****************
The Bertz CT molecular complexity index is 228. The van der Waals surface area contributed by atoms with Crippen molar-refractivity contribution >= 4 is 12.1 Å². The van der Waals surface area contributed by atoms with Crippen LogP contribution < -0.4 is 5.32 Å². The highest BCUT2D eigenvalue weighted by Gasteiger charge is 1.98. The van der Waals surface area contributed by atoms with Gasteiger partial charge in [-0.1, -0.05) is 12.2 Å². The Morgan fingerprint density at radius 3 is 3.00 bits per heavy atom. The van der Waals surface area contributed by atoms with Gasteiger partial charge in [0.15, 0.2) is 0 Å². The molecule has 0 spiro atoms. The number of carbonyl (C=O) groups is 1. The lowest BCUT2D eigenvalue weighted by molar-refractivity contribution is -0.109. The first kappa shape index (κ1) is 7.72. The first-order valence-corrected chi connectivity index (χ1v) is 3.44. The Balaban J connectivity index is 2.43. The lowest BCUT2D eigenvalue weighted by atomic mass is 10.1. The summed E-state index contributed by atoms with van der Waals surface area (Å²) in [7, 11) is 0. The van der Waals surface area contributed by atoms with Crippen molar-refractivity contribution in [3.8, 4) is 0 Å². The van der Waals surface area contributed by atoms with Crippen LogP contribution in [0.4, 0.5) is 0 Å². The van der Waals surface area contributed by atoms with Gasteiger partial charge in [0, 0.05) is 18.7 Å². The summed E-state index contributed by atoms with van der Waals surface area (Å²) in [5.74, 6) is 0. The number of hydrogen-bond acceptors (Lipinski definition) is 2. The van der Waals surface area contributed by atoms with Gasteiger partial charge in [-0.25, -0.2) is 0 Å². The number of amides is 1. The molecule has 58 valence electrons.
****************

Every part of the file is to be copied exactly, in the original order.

The Bertz CT molecular complexity index is 228. The van der Waals surface area contributed by atoms with Crippen molar-refractivity contribution >= 4 is 12.1 Å². The van der Waals surface area contributed by atoms with Crippen LogP contribution < -0.4 is 5.32 Å². The highest BCUT2D eigenvalue weighted by Gasteiger charge is 1.98. The van der Waals surface area contributed by atoms with Gasteiger partial charge in [-0.1, -0.05) is 12.2 Å². The Morgan fingerprint density at radius 3 is 3.00 bits per heavy atom. The van der Waals surface area contributed by atoms with Gasteiger partial charge in [0.15, 0.2) is 0 Å². The molecule has 0 spiro atoms. The number of carbonyl (C=O) groups is 1. The lowest BCUT2D eigenvalue weighted by molar-refractivity contribution is -0.109. The first kappa shape index (κ1) is 7.72. The first-order valence-corrected chi connectivity index (χ1v) is 3.44. The Balaban J connectivity index is 2.43. The lowest BCUT2D eigenvalue weighted by atomic mass is 10.1. The summed E-state index contributed by atoms with van der Waals surface area (Å²) in [7, 11) is 0. The van der Waals surface area contributed by atoms with Crippen molar-refractivity contribution in [3.8, 4) is 0 Å². The van der Waals surface area contributed by atoms with Crippen LogP contribution in [0.4, 0.5) is 0 Å². The van der Waals surface area contributed by atoms with Gasteiger partial charge in [0, 0.05) is 18.7 Å². The summed E-state index contributed by atoms with van der Waals surface area (Å²) in [5.74, 6) is 0. The number of hydrogen-bond acceptors (Lipinski definition) is 2. The van der Waals surface area contributed by atoms with Gasteiger partial charge in [-0.25, -0.2) is 0 Å². The number of amides is 1. The molecule has 58 valence electrons.